With: Kim Hornsby
Some women fly to Vegas for a birthday. Some have a romantic dinner with their husbands. Of course, children go to Chuckie Cheeses, Bounce Houses, play laser tag etc.
I went ghost hunting.
I like to adventure, challenge myself, cross things off an imaginary, ever-changing bucket list, so my birthday party last week had a ghost hunt theme. Which seemed appropriate seeing I write novels with ghosts. I convinced eight girlfriends to join me on a Seattle downtown Ghost Hunt Tour, enticing them with the promise of a cocktail before the hunt.
Seattle is full of ghost stories and what better place to look for an entity than the Seattle Underground? What’s that, you say? Seattle’s downtown core was originally built too close to sea level making the streets soggy and turning toilets into dangerous, spewing bidets when the tide was coming in. Eventually the whole downtown had to be built up one level, leaving behind a slowly disintegrating town beneath the streets of the Pioneer Square section of Seattle. One level below are the remnants of the original city and you can tour through with an organized group to hear the history of the olden days when they discovered they’d constructed banks, taverns, stores, too low to survive the onslaught of the nearby Pacific Ocean’s tides. What remains under the existing Seattle streets is a fascinating maize of boardwalks, twists, turns, ruins that hold so much history it makes your head spin. And death. Olden Days Seattle had its share of murders, lynching’s, tragic bar fights, and the Paranormal Tour is only too happy to tell you about the spirits left behind.
It was a Saturday night. Eight of us women between 40 and 59 gathered in Seattle’s oldest restaurant, The Merchant Cafe for a pre-hunt drink. We gathered around a table in the Underground Bar, below the main level. I’d earlier watched a YouTube clip on an entity in the tavern’s men’s bathroom that people took with their phones. Once seated with my Stella Artois, I did not slip away to the Ladies’ Room, just in case. In case I saw a ghost, yes, but also I’d heard about those toilets not working properly on this level in the olden days. I’m a believer in ghosts and even though some of my birthday party friends said they are not convinced ghosts exist, everyone was excited about the prospect of heading into the dark underground late at night with electromagnetic recorders.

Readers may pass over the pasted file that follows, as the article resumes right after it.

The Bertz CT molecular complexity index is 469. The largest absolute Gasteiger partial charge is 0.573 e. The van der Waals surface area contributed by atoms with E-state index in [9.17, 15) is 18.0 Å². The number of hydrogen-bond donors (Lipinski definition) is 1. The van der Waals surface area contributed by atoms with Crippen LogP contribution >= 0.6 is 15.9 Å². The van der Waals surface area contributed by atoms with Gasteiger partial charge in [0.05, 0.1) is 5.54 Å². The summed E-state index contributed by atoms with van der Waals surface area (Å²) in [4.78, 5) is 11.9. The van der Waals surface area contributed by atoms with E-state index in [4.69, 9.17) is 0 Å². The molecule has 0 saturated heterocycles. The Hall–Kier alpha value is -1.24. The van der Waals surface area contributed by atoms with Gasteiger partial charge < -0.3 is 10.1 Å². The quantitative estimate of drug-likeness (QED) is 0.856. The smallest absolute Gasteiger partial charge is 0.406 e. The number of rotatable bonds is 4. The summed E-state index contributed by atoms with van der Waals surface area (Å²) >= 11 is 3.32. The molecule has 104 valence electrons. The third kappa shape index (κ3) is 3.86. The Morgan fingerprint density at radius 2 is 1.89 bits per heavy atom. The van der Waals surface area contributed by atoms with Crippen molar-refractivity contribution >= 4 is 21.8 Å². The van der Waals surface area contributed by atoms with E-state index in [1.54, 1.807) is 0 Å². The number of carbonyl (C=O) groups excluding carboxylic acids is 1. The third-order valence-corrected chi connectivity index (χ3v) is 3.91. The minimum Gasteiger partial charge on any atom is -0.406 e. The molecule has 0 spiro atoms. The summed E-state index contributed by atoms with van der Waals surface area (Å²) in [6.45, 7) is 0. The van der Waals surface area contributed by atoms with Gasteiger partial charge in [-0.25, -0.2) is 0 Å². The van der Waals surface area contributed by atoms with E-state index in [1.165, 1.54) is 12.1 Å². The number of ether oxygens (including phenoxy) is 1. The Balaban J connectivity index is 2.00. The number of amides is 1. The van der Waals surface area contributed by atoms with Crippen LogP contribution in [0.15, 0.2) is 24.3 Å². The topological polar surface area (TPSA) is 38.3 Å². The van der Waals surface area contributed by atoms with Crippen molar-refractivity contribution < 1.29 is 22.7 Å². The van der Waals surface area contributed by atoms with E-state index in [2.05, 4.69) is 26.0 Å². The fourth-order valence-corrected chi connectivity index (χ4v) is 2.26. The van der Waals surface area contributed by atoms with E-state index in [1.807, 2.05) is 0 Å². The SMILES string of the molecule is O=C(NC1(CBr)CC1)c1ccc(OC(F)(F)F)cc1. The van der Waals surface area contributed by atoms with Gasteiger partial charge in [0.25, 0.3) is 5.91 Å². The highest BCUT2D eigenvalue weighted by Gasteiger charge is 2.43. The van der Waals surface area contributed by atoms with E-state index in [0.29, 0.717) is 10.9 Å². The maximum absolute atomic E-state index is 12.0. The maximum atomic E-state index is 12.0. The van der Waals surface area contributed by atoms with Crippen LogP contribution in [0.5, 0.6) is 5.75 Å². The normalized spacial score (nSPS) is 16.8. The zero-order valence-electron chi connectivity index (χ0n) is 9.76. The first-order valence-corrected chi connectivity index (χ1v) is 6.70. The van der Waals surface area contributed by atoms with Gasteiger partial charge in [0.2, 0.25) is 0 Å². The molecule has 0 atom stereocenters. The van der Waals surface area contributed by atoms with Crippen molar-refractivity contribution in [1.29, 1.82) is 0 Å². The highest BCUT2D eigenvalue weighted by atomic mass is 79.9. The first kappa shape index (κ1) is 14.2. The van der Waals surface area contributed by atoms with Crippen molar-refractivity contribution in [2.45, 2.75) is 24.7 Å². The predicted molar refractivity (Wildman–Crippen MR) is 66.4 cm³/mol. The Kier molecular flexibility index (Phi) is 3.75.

When we arrived at the tour headquarters, an old building in Pioneer Square, we were fitted for vests and shown how to use the devices that would measure electromagnetic spikes in the atmosphere, a good indication of paranormal activity. I’ve watched Ghost Hunters. I know. Strapped to our vests were flashlights and in one pocket was our audio recording device attached to headphones so we could listen carefully for bumps, scrapes, and voices saying “Help me” or “I’m here.” With the Ghost Buster theme song looping continually through my brain, the guides told stories of previously making contact in the Underground and showed us how to work all the equipment in our bulky vests.
As we left headquarters and walked along the street to cross the now deserted street to the stairs to go below, I questioned our leader about what she’d seen and heard in the years she’d been leading tours. Once, she saw a fluttering of what looked like grey material float by a dark doorway, once she’d felt a tapping on her sleeve, many times she’d had spikes on her Mel Meter, heard a voice on the audio recorder, and the other guides had experienced similar happenings.